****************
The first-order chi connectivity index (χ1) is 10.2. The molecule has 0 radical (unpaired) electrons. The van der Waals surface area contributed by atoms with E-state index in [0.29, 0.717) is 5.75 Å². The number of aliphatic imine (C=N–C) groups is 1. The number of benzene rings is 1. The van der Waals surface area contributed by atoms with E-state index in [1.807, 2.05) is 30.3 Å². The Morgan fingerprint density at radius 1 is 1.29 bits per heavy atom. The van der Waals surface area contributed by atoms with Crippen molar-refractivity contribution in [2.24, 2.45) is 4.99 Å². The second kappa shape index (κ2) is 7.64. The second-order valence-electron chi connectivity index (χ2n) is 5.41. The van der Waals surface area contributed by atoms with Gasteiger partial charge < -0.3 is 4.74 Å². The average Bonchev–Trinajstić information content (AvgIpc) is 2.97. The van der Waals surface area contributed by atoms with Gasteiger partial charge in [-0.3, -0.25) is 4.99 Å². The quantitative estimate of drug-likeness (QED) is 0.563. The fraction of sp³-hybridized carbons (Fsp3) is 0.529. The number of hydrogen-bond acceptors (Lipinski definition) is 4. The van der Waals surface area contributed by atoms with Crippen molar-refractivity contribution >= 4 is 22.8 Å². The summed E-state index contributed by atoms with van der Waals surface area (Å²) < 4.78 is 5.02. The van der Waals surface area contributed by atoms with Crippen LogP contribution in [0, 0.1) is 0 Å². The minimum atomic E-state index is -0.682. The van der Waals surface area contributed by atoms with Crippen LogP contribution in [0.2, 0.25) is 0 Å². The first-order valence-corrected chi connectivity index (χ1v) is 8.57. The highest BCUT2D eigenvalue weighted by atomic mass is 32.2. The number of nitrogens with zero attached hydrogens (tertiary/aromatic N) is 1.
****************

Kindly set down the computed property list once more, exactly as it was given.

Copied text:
The first-order chi connectivity index (χ1) is 10.2. The molecule has 0 radical (unpaired) electrons. The van der Waals surface area contributed by atoms with E-state index in [0.29, 0.717) is 5.75 Å². The number of aliphatic imine (C=N–C) groups is 1. The number of benzene rings is 1. The van der Waals surface area contributed by atoms with E-state index in [1.807, 2.05) is 30.3 Å². The Morgan fingerprint density at radius 1 is 1.29 bits per heavy atom. The van der Waals surface area contributed by atoms with Crippen molar-refractivity contribution in [2.24, 2.45) is 4.99 Å². The second kappa shape index (κ2) is 7.64. The second-order valence-electron chi connectivity index (χ2n) is 5.41. The van der Waals surface area contributed by atoms with Gasteiger partial charge < -0.3 is 4.74 Å². The average Bonchev–Trinajstić information content (AvgIpc) is 2.97. The van der Waals surface area contributed by atoms with Gasteiger partial charge in [-0.3, -0.25) is 4.99 Å². The quantitative estimate of drug-likeness (QED) is 0.563. The fraction of sp³-hybridized carbons (Fsp3) is 0.529. The number of hydrogen-bond acceptors (Lipinski definition) is 4. The van der Waals surface area contributed by atoms with Crippen molar-refractivity contribution >= 4 is 22.8 Å². The summed E-state index contributed by atoms with van der Waals surface area (Å²) < 4.78 is 5.02. The van der Waals surface area contributed by atoms with Crippen LogP contribution in [0, 0.1) is 0 Å². The minimum atomic E-state index is -0.682. The van der Waals surface area contributed by atoms with Crippen LogP contribution in [0.2, 0.25) is 0 Å². The first-order valence-corrected chi connectivity index (χ1v) is 8.57. The highest BCUT2D eigenvalue weighted by atomic mass is 32.2. The number of nitrogens with zero attached hydrogens (tertiary/aromatic N) is 1.